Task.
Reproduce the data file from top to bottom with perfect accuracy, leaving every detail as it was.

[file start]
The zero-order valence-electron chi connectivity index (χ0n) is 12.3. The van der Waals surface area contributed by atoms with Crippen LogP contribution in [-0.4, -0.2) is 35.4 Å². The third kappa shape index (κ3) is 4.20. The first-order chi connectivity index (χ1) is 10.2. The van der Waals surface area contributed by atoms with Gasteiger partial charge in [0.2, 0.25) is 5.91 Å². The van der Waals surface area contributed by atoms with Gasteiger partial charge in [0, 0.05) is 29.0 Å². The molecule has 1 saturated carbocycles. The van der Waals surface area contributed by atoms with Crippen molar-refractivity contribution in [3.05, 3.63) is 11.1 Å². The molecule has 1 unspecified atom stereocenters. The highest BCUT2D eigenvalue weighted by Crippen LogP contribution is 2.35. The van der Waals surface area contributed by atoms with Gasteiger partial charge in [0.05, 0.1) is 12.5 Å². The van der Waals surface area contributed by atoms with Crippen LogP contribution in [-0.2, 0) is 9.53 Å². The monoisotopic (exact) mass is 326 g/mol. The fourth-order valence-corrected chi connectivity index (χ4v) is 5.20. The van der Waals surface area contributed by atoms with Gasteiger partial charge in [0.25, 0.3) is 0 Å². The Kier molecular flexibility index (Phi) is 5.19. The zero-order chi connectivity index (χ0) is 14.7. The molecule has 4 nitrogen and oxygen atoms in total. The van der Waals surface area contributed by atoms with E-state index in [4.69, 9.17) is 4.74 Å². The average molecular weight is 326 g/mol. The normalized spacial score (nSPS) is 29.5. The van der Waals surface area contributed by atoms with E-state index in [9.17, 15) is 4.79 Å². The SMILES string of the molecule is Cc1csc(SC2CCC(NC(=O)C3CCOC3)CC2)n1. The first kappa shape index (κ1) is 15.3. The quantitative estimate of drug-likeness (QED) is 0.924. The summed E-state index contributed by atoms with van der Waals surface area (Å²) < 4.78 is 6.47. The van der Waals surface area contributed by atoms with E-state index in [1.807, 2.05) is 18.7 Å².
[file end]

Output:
The zero-order valence-electron chi connectivity index (χ0n) is 12.3. The van der Waals surface area contributed by atoms with Crippen LogP contribution in [-0.4, -0.2) is 35.4 Å². The third kappa shape index (κ3) is 4.20. The first-order chi connectivity index (χ1) is 10.2. The van der Waals surface area contributed by atoms with Gasteiger partial charge in [0.2, 0.25) is 5.91 Å². The van der Waals surface area contributed by atoms with Gasteiger partial charge in [0, 0.05) is 29.0 Å². The molecule has 1 saturated carbocycles. The van der Waals surface area contributed by atoms with Crippen molar-refractivity contribution in [3.05, 3.63) is 11.1 Å². The molecule has 1 unspecified atom stereocenters. The highest BCUT2D eigenvalue weighted by Crippen LogP contribution is 2.35. The van der Waals surface area contributed by atoms with Gasteiger partial charge in [0.05, 0.1) is 12.5 Å². The van der Waals surface area contributed by atoms with Crippen LogP contribution in [-0.2, 0) is 9.53 Å². The monoisotopic (exact) mass is 326 g/mol. The fourth-order valence-corrected chi connectivity index (χ4v) is 5.20. The van der Waals surface area contributed by atoms with Gasteiger partial charge in [0.25, 0.3) is 0 Å². The Kier molecular flexibility index (Phi) is 5.19. The zero-order chi connectivity index (χ0) is 14.7. The molecule has 4 nitrogen and oxygen atoms in total. The van der Waals surface area contributed by atoms with E-state index in [4.69, 9.17) is 4.74 Å². The average molecular weight is 326 g/mol. The normalized spacial score (nSPS) is 29.5. The van der Waals surface area contributed by atoms with E-state index in [9.17, 15) is 4.79 Å². The SMILES string of the molecule is Cc1csc(SC2CCC(NC(=O)C3CCOC3)CC2)n1. The first kappa shape index (κ1) is 15.3. The quantitative estimate of drug-likeness (QED) is 0.924. The summed E-state index contributed by atoms with van der Waals surface area (Å²) < 4.78 is 6.47. The van der Waals surface area contributed by atoms with E-state index in [1.807, 2.05) is 18.7 Å².